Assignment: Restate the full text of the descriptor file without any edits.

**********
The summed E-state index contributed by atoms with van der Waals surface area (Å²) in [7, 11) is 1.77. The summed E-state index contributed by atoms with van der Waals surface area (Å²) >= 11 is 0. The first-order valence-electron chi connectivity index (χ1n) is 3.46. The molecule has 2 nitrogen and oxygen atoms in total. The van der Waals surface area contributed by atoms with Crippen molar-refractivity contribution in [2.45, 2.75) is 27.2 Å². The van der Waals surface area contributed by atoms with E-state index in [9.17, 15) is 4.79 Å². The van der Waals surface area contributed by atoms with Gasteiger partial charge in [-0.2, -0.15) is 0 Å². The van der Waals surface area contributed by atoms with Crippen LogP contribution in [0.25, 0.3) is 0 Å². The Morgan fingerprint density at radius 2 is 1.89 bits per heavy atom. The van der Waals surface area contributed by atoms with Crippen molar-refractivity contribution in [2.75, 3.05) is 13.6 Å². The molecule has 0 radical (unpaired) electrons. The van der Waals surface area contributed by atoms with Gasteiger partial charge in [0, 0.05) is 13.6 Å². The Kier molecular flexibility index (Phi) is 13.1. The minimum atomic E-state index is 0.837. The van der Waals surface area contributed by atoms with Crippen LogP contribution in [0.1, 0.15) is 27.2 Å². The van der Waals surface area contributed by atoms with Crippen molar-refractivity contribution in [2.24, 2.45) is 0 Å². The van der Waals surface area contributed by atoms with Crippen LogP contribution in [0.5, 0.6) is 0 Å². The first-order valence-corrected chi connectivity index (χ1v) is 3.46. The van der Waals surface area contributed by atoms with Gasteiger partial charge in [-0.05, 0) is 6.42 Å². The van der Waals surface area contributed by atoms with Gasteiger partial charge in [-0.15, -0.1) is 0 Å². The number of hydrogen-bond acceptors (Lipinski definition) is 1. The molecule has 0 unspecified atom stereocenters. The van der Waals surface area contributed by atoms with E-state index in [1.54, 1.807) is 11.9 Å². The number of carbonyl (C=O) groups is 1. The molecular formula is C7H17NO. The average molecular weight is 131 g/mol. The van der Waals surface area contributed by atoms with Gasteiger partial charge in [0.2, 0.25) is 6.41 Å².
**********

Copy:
The summed E-state index contributed by atoms with van der Waals surface area (Å²) in [7, 11) is 1.77. The summed E-state index contributed by atoms with van der Waals surface area (Å²) >= 11 is 0. The first-order valence-electron chi connectivity index (χ1n) is 3.46. The molecule has 2 nitrogen and oxygen atoms in total. The van der Waals surface area contributed by atoms with Crippen molar-refractivity contribution in [2.45, 2.75) is 27.2 Å². The van der Waals surface area contributed by atoms with E-state index in [9.17, 15) is 4.79 Å². The van der Waals surface area contributed by atoms with Gasteiger partial charge in [-0.2, -0.15) is 0 Å². The van der Waals surface area contributed by atoms with Crippen LogP contribution in [0.25, 0.3) is 0 Å². The Morgan fingerprint density at radius 2 is 1.89 bits per heavy atom. The van der Waals surface area contributed by atoms with Crippen molar-refractivity contribution in [2.75, 3.05) is 13.6 Å². The molecule has 0 radical (unpaired) electrons. The van der Waals surface area contributed by atoms with Gasteiger partial charge in [0, 0.05) is 13.6 Å². The Kier molecular flexibility index (Phi) is 13.1. The minimum atomic E-state index is 0.837. The van der Waals surface area contributed by atoms with Crippen LogP contribution in [0.1, 0.15) is 27.2 Å². The van der Waals surface area contributed by atoms with Crippen molar-refractivity contribution in [2.24, 2.45) is 0 Å². The van der Waals surface area contributed by atoms with Crippen LogP contribution in [0.5, 0.6) is 0 Å². The first-order valence-corrected chi connectivity index (χ1v) is 3.46. The van der Waals surface area contributed by atoms with Gasteiger partial charge in [-0.05, 0) is 6.42 Å². The van der Waals surface area contributed by atoms with Gasteiger partial charge in [-0.15, -0.1) is 0 Å². The number of hydrogen-bond acceptors (Lipinski definition) is 1. The molecule has 0 unspecified atom stereocenters. The van der Waals surface area contributed by atoms with E-state index in [1.54, 1.807) is 11.9 Å². The number of carbonyl (C=O) groups is 1. The molecular formula is C7H17NO. The average molecular weight is 131 g/mol. The van der Waals surface area contributed by atoms with Gasteiger partial charge in [0.2, 0.25) is 6.41 Å².